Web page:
M.B.: We started our involvement in the Slovak space ecosystem development in 2019. Since then, it has been a truly fruitful journey with many important milestones we have achieved together with our partners from the ministry of education including consolidating and further developing the Slovak space industry which has practically doubled its size, establishing the Slovak Space Office with a broad portfolio of supportive tools for entrepreneurs and researchers, and bringing Slovakia to the associate membership in ESA. With more than 40 companies active in our space economy, new technology companies working on their sector entry, regular hackathons and outreach events, an incubation programme, and a strong international partner network, we are now looking forward to the new opportunities and challenges that the 21st century’s space creates.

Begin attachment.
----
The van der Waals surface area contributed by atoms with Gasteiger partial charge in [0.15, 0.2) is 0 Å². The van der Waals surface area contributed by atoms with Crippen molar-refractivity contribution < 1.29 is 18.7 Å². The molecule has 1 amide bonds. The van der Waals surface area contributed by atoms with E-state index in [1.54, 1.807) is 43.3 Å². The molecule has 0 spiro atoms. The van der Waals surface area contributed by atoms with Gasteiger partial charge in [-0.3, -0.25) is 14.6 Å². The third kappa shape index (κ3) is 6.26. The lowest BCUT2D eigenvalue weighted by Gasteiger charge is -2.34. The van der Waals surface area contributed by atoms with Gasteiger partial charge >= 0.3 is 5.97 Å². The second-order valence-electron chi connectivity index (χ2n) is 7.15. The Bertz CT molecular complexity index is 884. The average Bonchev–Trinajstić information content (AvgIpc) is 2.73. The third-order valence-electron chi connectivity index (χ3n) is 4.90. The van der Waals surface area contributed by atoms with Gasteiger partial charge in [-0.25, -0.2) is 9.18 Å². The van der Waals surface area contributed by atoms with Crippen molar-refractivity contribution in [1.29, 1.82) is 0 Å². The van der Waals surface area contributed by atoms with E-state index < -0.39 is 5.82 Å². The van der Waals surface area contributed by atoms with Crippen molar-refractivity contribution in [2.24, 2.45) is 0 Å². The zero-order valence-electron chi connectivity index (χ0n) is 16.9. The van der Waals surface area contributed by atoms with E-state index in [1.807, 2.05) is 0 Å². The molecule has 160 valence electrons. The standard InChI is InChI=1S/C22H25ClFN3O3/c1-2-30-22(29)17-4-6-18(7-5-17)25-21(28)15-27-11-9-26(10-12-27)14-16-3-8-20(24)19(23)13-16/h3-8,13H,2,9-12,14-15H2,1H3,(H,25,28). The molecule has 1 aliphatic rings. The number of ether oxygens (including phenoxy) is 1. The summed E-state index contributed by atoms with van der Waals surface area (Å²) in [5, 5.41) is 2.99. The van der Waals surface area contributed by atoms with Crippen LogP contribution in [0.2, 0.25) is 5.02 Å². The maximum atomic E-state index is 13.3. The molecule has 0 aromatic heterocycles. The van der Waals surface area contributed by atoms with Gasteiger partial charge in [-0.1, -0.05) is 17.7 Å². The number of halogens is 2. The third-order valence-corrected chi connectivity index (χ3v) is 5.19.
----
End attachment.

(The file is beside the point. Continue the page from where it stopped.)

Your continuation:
The Slovak Space Office consists of two components. The Ministry of Education, Science, Research and Sport of the Slovak Republic is responsible for inter-ministerial political coordination and multilateral international cooperation (European Space Agency, European Union, United Nations). Slovak Investment and Trade Development Agency – SARIO covers the implementation part of the agenda, especially developing the space ecosystem and local and international partnerships.

The Industrial Branch of the Slovak Space Office is an official national contact point for international cooperation with space agencies, offices, associations, businesses, and research entities. It aims to support Slovak entrepreneurs and researchers in integrating into European industrial structures and participating in international projects. Its objective is to actively develop professional international cooperation of Slovakia with relevant actors in the space industry field.